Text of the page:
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Military News Briefs for the Week Ending Sept. 8, 2000

American Forces Press Service

WASHINGTON, Sept. 8, 2000 –

(This is a summary of the top American Forces Press Service news stories for the week ending Sept. 8, 2000.)



Defense Department civilian personnel specialists and managers starting next year will be able to perform employee actions, gather information and assemble reports with the click of a computer mouse.

The new Defense Civilian Personnel Data System will be the world's largest human resource data system, according to Diane M. Disney, deputy assistant secretary of defense for civilian personnel policy. "It will be the first fully integrated data system that works in 'real time. In other words, you could find out 'right-this-minute' anything you want to know about your personnel record or about the records of the people you're managing."

Disney said the DoD database would support more than 800,000 employee records and be able to process 1.75 million different pay and benefit combinations for each employee. Test sites have been operating since October 1999 at Fort Richardson, Alaska; Naval Submarine Base Bangor, Wash.; and San Antonio.

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DoD next year plans to introduce a better screening process in its random drug testing program that will be more sensitive to the illegal drug Ecstasy. Service members' markedly increased use of the drug in fiscal 1999 raised DoD's concern.

DoD has tracked Ecstasy and service members' use since the early 1990s. "Our primary concern was that this was a popular drug in Europe, and we had service members stationed there," said Army Col. Mick Smith, science and testing officer of DoD's Office of the Coordinator for Drug Enforcement Policy and Support. DoD mandated servicewide random testing for Ecstasy in 1997.

The synthetic psychoactive drug has no medical value and cannot be prescribed legally, Smith said. It causes the brain to release serotonin, which makes users feel euphoric. However, recent scientific evidence shows that even small amounts of Ecstasy also damage nerve cells and cause permanent brain damage. An overdose can cause dehydration, elevated temperature, decreased blood pressure, seizures and death.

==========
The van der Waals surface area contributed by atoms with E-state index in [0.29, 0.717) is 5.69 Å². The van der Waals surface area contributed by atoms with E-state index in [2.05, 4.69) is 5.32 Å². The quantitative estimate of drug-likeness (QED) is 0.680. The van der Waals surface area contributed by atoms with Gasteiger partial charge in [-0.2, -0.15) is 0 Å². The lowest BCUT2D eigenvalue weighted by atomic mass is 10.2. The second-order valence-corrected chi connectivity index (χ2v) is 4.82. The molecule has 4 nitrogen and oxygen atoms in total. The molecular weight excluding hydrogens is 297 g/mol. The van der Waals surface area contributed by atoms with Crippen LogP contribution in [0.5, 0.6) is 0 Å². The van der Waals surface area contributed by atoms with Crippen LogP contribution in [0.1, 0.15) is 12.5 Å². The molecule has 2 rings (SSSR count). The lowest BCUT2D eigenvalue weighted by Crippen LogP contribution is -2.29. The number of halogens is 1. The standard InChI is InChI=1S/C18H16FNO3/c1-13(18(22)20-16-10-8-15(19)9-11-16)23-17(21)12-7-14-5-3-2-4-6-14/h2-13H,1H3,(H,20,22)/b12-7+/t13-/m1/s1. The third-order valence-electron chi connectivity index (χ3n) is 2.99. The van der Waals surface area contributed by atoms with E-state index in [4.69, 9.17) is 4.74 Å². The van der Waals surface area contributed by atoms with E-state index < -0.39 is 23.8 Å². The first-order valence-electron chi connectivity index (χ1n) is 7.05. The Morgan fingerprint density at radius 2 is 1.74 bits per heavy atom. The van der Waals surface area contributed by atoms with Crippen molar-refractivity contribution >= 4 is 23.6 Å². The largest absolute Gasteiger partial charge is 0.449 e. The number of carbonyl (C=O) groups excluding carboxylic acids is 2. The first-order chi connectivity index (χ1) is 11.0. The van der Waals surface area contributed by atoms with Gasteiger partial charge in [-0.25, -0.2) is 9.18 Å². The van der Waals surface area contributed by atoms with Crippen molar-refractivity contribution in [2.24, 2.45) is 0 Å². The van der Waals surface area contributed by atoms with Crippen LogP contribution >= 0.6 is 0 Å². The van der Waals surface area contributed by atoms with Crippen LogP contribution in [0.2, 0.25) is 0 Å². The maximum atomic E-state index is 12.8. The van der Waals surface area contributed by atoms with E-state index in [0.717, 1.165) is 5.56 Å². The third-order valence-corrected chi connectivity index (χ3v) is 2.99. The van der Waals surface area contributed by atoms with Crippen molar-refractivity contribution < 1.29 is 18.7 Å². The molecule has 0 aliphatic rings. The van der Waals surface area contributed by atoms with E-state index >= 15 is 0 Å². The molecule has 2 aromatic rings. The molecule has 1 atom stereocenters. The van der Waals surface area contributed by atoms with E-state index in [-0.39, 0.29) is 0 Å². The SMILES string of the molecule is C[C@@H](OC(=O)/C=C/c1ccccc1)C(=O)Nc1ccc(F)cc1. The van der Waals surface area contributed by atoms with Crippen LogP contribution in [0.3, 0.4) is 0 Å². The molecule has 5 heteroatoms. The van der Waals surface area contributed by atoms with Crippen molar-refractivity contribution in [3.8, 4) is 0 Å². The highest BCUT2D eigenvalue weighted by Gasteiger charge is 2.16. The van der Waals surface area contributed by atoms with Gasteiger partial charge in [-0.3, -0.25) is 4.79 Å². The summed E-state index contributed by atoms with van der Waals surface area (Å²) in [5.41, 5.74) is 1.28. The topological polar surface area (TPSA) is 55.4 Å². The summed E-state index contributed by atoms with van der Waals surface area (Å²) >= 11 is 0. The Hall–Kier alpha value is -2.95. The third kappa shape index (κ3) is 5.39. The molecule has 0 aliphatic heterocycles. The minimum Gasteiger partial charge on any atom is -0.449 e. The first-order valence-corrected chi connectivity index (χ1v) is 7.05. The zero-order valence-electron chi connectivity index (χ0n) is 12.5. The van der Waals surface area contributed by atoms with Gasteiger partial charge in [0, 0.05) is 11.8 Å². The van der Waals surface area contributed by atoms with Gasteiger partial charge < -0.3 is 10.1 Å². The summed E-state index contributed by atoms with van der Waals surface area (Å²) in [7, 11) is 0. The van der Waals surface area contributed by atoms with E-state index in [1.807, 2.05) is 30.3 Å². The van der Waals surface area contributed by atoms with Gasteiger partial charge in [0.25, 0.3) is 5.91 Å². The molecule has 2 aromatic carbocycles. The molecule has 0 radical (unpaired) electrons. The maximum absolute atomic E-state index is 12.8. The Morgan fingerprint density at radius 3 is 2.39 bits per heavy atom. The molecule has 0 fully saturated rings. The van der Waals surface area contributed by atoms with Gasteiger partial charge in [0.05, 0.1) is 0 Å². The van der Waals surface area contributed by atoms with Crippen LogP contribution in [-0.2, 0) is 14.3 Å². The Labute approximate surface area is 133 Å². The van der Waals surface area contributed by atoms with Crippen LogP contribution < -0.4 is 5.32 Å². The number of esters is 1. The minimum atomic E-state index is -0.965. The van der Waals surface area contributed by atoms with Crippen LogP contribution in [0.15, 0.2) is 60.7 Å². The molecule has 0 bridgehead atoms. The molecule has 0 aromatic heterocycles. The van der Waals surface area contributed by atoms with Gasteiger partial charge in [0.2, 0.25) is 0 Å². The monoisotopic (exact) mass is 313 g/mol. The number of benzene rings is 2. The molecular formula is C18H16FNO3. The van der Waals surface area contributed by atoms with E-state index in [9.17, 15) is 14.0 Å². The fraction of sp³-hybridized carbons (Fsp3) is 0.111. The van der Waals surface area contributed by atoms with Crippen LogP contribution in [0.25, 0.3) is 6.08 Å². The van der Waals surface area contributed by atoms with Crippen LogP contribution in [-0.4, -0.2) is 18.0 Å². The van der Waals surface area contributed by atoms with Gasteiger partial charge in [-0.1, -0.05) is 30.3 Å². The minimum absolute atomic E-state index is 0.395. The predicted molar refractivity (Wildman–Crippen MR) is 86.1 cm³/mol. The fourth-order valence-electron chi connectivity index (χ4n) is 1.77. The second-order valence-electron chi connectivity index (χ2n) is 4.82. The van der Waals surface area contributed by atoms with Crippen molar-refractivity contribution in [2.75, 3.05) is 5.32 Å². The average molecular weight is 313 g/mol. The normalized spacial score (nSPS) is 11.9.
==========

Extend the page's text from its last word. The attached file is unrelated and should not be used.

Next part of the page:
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Look for the the Military Star Card in your mailbox. It's the result of the consolidation of the Delayed Payment Plan charge card issued by Army and Air Force Exchange Service and the NEXCARD used in Navy and Marine exchanges.

The Star Card will be accepted at most of the AAFES, Navy, Marine Corps and Coast Guard Exchange activities, to include catalog and military clothing stores operated by AAFES and Marine Corps exchanges, Gordon said. Previously, the exchanges honored only their own command's cards.

The official implementation date was Sept. 3, but DPP cardholders in good credit standing began receiving their Star Cards in the mail weeks ago. The old cards can be used until Dec. 31. The Star Card carries a 14.25 interest rate, the same rate as the cards it supercedes.

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Transforming America's armed forces is a complex proposition that involves far more than purchasing new weapons systems, said the new commander of U.S. Joint Forces Command and NATO's Allied Forces Command, Atlantic.

Army Gen. William Kernan command of U.S. Joint Forces Command and NATO's Allied Forces Command, Atlantic Sept. 5 in a ceremony aboard the carrier USS Theodore Roosevelt. He's the first Army general to hold the Norfolk-based commands.

Kernan came to Norfolk from XVIII Airborne Corps at Fort Bragg, N.C. He was commissioned into the Army in 1968 and served as a rifle platoon leader with the 101st Airborne Division in Vietnam. He led the 75th Ranger Regiment on its combat jump into Panama  during Operation Just Cause in 1989.

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